Background/aim Carbon monoxide (CO) is one of the leading causes of domestic deaths. Exposure occurs in- and outdoors, in occupational or accidental (e.g. fires) settings, or by smoking. Current biomarker COHb has poor correlation with symptoms of CO poisoning, which are unspecific. Thus, this study aims to evaluate alternative methods for estimating CO, in order to reduce the error in diagnosis of CO poisoning.
Methods We explore a new technique based on gas-chromatography coupled to mass-spectrometry (GC-MS) that measures the total CO amount in blood (TBCO). CO is released from a blood sample (100 µL) by mixing with sulphuric acid in an airtight vial and heating. It is then analysed by GC-MS. This method is then compared to an optical method (CO-oximetry). An assessment of the measurement errors deriving from an analytical perspective is performed for both approaches through monitoring of analytical factors, such as storage conditions (temperature, time, volume, freeze- and thawing cycles, tube reopening, initial concentration levels) and instrumental errors, with analysis of ~2500 bovine blood samples. Results are compared and assessed using descriptive statistics and regression models.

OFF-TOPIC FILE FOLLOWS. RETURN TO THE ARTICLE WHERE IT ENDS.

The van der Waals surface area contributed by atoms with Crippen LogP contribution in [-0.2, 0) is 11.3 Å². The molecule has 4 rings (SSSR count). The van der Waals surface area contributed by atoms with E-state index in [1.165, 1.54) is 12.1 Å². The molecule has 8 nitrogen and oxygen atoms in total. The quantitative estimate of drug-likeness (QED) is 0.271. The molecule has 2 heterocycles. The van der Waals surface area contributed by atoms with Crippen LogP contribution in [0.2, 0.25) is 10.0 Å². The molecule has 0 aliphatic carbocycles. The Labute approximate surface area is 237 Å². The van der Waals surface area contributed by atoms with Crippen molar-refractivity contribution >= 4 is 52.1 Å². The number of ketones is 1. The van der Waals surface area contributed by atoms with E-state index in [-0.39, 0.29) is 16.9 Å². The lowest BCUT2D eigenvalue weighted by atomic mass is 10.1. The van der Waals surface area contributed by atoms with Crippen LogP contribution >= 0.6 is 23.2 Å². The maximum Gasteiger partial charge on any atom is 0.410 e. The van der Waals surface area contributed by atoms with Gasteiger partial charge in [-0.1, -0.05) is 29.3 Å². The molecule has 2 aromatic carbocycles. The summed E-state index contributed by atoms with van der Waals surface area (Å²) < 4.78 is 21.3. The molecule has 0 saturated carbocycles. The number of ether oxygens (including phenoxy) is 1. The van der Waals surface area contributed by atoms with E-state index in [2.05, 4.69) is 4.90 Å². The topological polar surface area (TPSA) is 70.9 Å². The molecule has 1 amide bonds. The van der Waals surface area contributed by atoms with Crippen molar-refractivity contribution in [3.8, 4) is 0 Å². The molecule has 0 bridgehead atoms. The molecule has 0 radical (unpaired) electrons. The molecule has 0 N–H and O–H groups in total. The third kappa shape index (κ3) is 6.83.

Results A novel approach for CO quantification in small amounts of blood was developed and validated for clinical and postmortem range. The total amount of CO present in blood at analysis time is released and analysed through airtight gas syringe (AGS)-GC-MS.Preliminary results of the monitoring study show important statistical influences by all parameters analysed but ‘tube re-opening’ (p-values>0.05). No linear correlation is found between COHb and TBCO, with resulting backcalculated COHb from TBCO concentrations generally higher than COHb measured optically. The approach was applied to real poisoning cases, with resulting COHb between 45%–75%, as opposed to COHb backcalculated from TBCO, which ranges between 83%–275%, suggesting the presence of a part of CO dissolved in blood and not bound to Hb
Conclusion CO levels based on optically measured COHb may lead to underestimation of CO exposure. CO not linked to Hb might be of pathophysiological relevance. The use of TBCO as more reliable biomarker of CO exposure in the clinical field requires further testing. Furthermore, the new approach presents lower cost and invasiveness. Storage guidelines can be derived for use in clinical and forensic domains.
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